E-Coat: this is a racked process so you’re adding a little bit more cost in the racking and un-racking process. You get really great coverage with e-coat. It is often used on its own but can also be used as an undercoat for subsequent coatings like a powder coat. Traditionally more functional than decorative, though Dynacast has been successful in providing decorative components using e-coat.

Black Oxide: primarily used on ferrous metals—also copper. You see this a lot on firearms because of its uniform black finish. There is no dimensional change with this coating and it is resistant to peeling and chipping. It provides some corrosion resistance and acts as an excellent vehicle to absorb oils and waxes.

Powder Coat: one of the most popular finishes. It’s cured at higher temperatures so it is a tougher finish. Generally, scratch and ding resistant. Available in different colors, gloss levels, and textures. Given that is it cured at higher temperatures, it is important to have a very controlled die casting process.

Chrome Plated: one of the more expensive finishes due to the amount of labor involved in chrome plating. Provides a mirror-like finish. There is bright chrome that is used quite a bit in the automotive industry. As well as satin chrome that creates a pearlescent look. 1,000+ salt spray hours so it is great for exterior parts.

Bright Nickel: usually applied over copper and under chrome for a decorative finish. It is a fairly brittle plating so if you have a part that may be bent or crimped after plating this would not be something you’d want to consider.

Chem Film: used on aluminum die castings. It differs from anodizing in that is electrically conducted. It is a conversion finish, so there’s really no plating buildup. You can apply it either by a dipped process, spray, or even brush—dip being the most common.

Copper-nickel-tin: normally utilized to provide solderability to the base metal substrate. There is a matte tin that generally has better solderability, but bright tin is specified more because of its appearance.

Cobalt tin: relatively expensive finish. It’s not quite as expensive as chrome finishes, but it is a racked process. Instead of getting the copper-nickel-chrome, it is a bright nickel with a flash of cobalt-tin. It actually looks similar to bright chrome, but it’s less expensive and it has very good corrosion resistance and wear properties.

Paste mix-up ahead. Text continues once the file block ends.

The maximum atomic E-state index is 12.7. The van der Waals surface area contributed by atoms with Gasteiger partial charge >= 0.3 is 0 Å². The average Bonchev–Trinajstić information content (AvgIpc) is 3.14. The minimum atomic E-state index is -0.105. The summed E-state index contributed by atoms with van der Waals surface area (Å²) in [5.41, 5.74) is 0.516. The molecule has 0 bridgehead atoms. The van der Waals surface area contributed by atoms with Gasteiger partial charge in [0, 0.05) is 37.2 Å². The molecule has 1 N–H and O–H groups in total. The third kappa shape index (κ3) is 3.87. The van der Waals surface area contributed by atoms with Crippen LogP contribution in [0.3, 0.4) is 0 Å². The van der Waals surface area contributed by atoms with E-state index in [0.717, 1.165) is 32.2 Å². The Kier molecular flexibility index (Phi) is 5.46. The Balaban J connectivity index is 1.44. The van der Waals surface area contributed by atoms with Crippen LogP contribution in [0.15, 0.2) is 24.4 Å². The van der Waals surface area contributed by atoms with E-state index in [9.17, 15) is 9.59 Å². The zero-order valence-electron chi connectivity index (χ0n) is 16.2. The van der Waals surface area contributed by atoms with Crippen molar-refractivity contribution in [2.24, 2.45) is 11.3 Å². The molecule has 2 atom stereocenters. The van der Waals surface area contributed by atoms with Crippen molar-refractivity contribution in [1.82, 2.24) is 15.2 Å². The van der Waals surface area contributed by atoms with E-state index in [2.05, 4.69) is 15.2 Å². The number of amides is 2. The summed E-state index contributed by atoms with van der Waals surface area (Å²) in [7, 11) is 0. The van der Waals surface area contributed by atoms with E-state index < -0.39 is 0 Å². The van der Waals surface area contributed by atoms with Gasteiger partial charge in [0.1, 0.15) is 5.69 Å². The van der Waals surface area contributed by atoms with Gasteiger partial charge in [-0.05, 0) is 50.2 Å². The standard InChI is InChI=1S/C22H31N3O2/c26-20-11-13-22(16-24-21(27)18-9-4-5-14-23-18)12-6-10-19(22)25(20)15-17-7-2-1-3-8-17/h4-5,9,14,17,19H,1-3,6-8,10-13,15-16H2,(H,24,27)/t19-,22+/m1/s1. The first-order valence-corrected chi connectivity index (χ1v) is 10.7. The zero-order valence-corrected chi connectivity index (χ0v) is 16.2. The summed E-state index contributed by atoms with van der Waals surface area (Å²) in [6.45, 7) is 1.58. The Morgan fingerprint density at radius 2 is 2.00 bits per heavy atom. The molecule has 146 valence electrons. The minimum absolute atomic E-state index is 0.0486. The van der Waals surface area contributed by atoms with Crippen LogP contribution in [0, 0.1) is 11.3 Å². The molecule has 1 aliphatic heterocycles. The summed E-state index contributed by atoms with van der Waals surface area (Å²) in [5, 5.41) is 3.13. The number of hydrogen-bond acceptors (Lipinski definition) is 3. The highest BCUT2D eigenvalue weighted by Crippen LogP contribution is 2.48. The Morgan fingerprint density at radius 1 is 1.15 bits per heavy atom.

Electroless nickel: this is unique in that the nickel is not applied via electrolysis, it’s submerged in a bath. Provides very uniform plating thickness. There’s low-phos, mid-phos, high-phos. Phos pertaining to the amount of phosphorus content in the bath. So the lower phosphate content leads to higher density nickel. The low-phos, you’re going to have excellent wear properties, but the finish is going to be brittle. Then high-phos is going to be more ductile.

Gold plating: doesn’t oxidize and it retains its connectivity and solderability at normal temperatures. Used primarily in the electronics industry for connectors, printed circuits, transistors, and integrated circuits—anywhere where contact resistance, solderability, or wire bonding is crucial. The excellent physical and chemical properties of it can offset the whole price of the gold. More expensive, but depending on the application it’s money well spent.

Silver: relatively low cost but it’s susceptible to tarnish when exposed to the atmosphere. It is somewhat of a decorative finish but it has the highest electrical and thermal connectivity of any metal, so it’s highly ductile, malleable, and solderable.

Nickel-Free Coating: hypoallergenic finish. Great for consumer electronics and wearables. We have a whole blog post on nickel-free coatings.

Polyurethane paint: very long lasting. Intended for exterior use. It is a little thicker so you’ll want to keep in mind what it mates to. Wet process and water-borne paints, in general, are very durable once they’ve cured.